Vintners and growers of winegrapes often emphasize the value of vineyard terroir, a French term for the contributions of the distinctiveness of a certain location in wine quality. Yet what's not often realized is what boosts the prestige of vineyards in one area over those in another also can be a big bonus in tax savings.
An American Viticultural Area, or AVA, is a grape-growing region distinguishable by geographic features and defined by the federal Alcohol and Tobacco Tax and Trade Bureau. Appellations are of county, state or nation size.
The California appellation has 111 AVAs, often called subappellations. Napa County has all or parts of 17, including Napa Valley; Sonoma County, 15; Mendocino County, 10; and Lake County, five. All five counties contain parts of the North Coast AVA.
Due to the abundance of various regions and wine types available to consumers, labels serve as important differentiators in the wine-selection process. As such, grapes and wine from well-known AVAs can command significantly higher prices than their non-AVA counterparts.Writing off an AVA
On Aug. 10, 1993, Congress enacted Section 197 of the Internal Revenue Code, providing for a 15-year amortization period for certain intangible assets. Generally to qualify, the intangible asset must have been acquired after the enactment date and held in connection with the conduct of a trade or business. In the past, some practitioners may have questioned whether appellations fall within the guidelines of Section 197.
In October 2010, the national office of the IRS released a chief counsel memorandum concluding that the right to use an AVA designation, or appellation right, upon a purchase of a vineyard is considered a license, permit, or other right granted by a government unit -- rather than an interest in land -- and is, therefore, an amortizable asset under Section 197. The amount of the vineyard’s fair value allocated to the right to use the AVA designation is amortizable over a period of 15 years.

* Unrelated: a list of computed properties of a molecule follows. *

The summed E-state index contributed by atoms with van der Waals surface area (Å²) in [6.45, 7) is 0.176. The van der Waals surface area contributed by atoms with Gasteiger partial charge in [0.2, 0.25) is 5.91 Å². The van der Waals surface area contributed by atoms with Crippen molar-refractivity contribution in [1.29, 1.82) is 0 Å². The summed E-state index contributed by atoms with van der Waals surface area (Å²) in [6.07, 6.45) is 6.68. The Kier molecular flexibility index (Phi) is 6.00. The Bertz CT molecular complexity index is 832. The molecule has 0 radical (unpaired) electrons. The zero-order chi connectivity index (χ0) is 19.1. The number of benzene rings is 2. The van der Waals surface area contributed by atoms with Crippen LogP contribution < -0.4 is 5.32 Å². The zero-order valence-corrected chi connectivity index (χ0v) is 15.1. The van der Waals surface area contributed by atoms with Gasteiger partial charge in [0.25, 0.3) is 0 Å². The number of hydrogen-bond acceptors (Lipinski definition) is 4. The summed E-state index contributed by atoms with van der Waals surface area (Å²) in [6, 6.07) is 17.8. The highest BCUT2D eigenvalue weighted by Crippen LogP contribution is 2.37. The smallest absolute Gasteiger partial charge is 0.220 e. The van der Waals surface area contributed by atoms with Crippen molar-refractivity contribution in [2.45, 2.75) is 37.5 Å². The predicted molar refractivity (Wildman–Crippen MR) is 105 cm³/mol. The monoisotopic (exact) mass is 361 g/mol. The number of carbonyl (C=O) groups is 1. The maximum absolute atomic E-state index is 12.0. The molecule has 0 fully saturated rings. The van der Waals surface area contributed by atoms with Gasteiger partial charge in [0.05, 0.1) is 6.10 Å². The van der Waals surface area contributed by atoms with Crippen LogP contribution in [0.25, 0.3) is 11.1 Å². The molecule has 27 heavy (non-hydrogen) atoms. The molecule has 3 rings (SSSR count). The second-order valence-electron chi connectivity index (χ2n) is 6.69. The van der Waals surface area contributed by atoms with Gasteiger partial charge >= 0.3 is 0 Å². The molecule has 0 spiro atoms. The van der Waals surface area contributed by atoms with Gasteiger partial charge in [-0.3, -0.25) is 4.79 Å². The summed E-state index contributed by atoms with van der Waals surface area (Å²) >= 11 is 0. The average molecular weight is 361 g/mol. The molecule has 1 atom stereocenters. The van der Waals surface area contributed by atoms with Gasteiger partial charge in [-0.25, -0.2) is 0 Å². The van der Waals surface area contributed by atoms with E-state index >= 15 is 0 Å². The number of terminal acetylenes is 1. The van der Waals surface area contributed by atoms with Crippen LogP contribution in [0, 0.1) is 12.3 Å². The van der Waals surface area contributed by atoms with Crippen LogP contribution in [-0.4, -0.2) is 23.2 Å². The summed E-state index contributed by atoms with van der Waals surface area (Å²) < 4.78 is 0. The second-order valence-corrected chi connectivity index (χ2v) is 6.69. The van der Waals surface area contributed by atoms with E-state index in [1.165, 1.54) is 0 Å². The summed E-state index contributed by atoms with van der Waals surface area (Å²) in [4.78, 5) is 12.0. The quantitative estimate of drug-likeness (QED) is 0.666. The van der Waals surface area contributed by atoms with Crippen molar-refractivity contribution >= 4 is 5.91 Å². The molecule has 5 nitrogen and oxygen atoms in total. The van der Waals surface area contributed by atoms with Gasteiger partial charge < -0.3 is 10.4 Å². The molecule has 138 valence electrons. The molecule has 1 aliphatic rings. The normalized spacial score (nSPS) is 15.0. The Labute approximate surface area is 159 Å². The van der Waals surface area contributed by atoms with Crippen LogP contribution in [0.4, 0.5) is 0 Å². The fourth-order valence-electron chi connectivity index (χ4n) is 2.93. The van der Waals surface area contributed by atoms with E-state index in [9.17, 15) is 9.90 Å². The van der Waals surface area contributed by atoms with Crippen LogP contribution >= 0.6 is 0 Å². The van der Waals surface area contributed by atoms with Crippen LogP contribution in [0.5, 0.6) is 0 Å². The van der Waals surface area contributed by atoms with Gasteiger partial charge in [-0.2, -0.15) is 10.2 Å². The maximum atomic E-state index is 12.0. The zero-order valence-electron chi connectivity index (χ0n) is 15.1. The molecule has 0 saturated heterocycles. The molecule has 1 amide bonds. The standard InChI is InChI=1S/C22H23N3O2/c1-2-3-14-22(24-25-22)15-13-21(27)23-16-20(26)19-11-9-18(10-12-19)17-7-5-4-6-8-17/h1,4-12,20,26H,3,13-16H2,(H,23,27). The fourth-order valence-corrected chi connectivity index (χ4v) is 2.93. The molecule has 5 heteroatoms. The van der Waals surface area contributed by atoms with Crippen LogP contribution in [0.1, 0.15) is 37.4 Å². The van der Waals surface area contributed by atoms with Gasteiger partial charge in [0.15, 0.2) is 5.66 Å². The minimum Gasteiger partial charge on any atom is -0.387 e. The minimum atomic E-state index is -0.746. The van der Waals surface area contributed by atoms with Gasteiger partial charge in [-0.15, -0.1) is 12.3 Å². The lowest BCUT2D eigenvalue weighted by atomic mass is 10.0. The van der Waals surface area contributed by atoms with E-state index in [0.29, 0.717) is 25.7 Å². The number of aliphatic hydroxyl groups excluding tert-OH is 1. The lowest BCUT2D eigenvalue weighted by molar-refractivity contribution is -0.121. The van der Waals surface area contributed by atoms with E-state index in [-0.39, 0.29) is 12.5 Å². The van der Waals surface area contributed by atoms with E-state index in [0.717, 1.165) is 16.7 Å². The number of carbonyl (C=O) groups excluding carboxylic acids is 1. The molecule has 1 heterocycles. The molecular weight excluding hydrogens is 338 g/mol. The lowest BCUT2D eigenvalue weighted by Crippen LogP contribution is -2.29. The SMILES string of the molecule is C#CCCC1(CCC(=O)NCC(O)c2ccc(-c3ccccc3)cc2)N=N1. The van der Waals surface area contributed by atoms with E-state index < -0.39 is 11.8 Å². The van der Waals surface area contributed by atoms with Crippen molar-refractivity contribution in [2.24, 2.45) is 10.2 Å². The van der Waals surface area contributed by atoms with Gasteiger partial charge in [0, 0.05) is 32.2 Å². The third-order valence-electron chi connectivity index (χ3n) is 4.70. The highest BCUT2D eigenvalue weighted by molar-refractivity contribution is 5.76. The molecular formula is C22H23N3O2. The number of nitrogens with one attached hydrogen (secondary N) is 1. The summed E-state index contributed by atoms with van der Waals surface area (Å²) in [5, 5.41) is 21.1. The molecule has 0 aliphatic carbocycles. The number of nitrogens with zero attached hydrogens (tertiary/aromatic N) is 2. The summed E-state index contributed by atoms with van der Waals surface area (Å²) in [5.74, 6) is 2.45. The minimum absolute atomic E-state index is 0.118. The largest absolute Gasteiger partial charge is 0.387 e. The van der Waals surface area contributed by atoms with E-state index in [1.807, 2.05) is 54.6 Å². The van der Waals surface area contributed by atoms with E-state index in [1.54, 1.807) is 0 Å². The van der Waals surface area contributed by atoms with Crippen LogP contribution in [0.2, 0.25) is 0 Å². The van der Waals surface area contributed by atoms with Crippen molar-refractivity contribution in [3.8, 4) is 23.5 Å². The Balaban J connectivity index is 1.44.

For example, upon the purchase of a vineyard, value may have been assigned to depreciable assets such as vines, trellis, buildings and irrigation systems, and the balance of the purchase price may have been allocated to land. This may have resulted in an existing AVA either not being considered or being included in the value of the land. In either situation, no current tax deductions in the form of amortization would have been taken.
For taxpayers who acquired vineyards after the enactment date and who did not separately allocate value to existing appellation rights, an automatic change in method of accounting may be available. This would allow taxpayers to deduct, in the year of change, the entire balance of accumulated amortization related to the appellation right -- a catchup of prior missed deductions -- with the remaining unamortized amounts available for amortization in future years.An example
For example, on Jan. 1, 2005, Taxpayer A completed the acquisition of vineyard Property B for a total of $5 million. The property cost included vines, buildings, an appellation, machinery and equipment, irrigation systems, trellis and land. Taxpayer A, however, has not taken deductions related to AVA rights related to the purchase.
A valuation expert then determined that the fair value of the land acquired included appellation rights of $1.5 million, which would provide annual tax amortization of $100,000 over a 15-year period. Assuming a combined federal and state tax rate of 40.7 percent, the calculated annual amortization tax benefit would be $40,700, or $610,500 over 15 years amortization period.